1. Introduction Quality assessment and defect detection on wood of standing trees is one of the major task of forestry. Nondestructive evaluation of the properties of standing trees has it origin in the necessity to solve practical problems without the destruction of the integrity of trees. For this purpose, two main approaches are possible. The earliest method was to take an increment core from the tree, (which is considered nondamaging for its life) and to develop different nondestructive techniques for the study of main physical characteristics of wood. The requirements of forestry genetics to capture breeding opportu-

q This article is based on a presentation given at the Ultrasonics International 2003. * Tel.: +33 3 83 68 48 46; fax: +33 3 83 68 44 98. E-mail addresses: [email protected], [email protected] lermab.uhp-nancy.fr (V. Bucur).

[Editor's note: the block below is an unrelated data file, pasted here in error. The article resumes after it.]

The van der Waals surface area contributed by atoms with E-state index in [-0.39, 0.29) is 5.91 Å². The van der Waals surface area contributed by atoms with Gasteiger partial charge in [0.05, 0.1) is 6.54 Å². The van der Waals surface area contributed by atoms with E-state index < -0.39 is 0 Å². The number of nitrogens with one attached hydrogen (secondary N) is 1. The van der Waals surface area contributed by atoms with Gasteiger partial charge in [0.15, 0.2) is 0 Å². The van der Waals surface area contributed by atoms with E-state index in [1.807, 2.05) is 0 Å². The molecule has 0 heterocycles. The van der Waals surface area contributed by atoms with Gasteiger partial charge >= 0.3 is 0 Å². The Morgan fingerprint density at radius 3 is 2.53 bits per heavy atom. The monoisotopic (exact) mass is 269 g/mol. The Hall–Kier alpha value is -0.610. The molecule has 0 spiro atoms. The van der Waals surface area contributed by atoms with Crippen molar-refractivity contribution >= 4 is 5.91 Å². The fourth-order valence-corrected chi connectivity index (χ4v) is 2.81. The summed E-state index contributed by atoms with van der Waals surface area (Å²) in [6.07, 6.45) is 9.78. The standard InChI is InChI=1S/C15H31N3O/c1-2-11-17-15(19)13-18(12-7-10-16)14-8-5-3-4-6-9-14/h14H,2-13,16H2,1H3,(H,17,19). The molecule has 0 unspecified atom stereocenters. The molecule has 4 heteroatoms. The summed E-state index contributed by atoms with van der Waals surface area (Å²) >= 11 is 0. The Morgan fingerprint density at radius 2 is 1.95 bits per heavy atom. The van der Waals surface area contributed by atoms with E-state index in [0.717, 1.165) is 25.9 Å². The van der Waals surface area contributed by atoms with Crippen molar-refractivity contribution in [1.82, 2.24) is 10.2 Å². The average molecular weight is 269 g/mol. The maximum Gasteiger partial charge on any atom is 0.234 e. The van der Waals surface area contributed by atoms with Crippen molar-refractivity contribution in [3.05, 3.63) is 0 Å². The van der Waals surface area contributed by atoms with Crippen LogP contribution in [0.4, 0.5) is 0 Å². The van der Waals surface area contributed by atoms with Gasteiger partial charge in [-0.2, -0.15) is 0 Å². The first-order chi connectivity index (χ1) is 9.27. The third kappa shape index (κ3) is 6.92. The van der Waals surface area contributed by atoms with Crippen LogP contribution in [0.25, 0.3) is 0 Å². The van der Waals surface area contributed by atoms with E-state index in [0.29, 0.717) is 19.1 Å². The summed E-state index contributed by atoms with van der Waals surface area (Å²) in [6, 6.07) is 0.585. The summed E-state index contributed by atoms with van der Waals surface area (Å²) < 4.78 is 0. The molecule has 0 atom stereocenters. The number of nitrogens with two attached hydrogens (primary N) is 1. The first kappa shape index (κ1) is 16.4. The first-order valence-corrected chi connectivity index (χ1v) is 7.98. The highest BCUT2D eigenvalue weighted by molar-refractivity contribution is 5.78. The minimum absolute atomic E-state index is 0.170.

0041-624X/$ - see front matter  2004 Elsevier B.V. All rights reserved. doi:10.1016/j.ultras.2004.06.008

nities for the improvement of wood quality, determined recent work on methods for measuring stiffness of young trees with different techniques such as static bending testing, stress wave, resonance frequency, ultrasound. Acoustical methods were also used for understanding the phenomena of juvenile wood formation in softwoods, detection of decay, evaluation of wood quality of young hybride softwoods. Presently, our interest is focused on ultrasonic techniques developed for wood quality assessment on standing trees, performing nondestructive measurements either directly on trees in situ, or, on increment cores bored from living trees. The defects in standing trees can be classified such as: defects induced by different irregularities from natural growth patterns (grain deviation, knots, pitch pockets, etc.); and, abnormalities induced by biological attacks of fungi, insects, etc. The various stages that are usually taken into consideration during ultrasonic inspection of the trees are: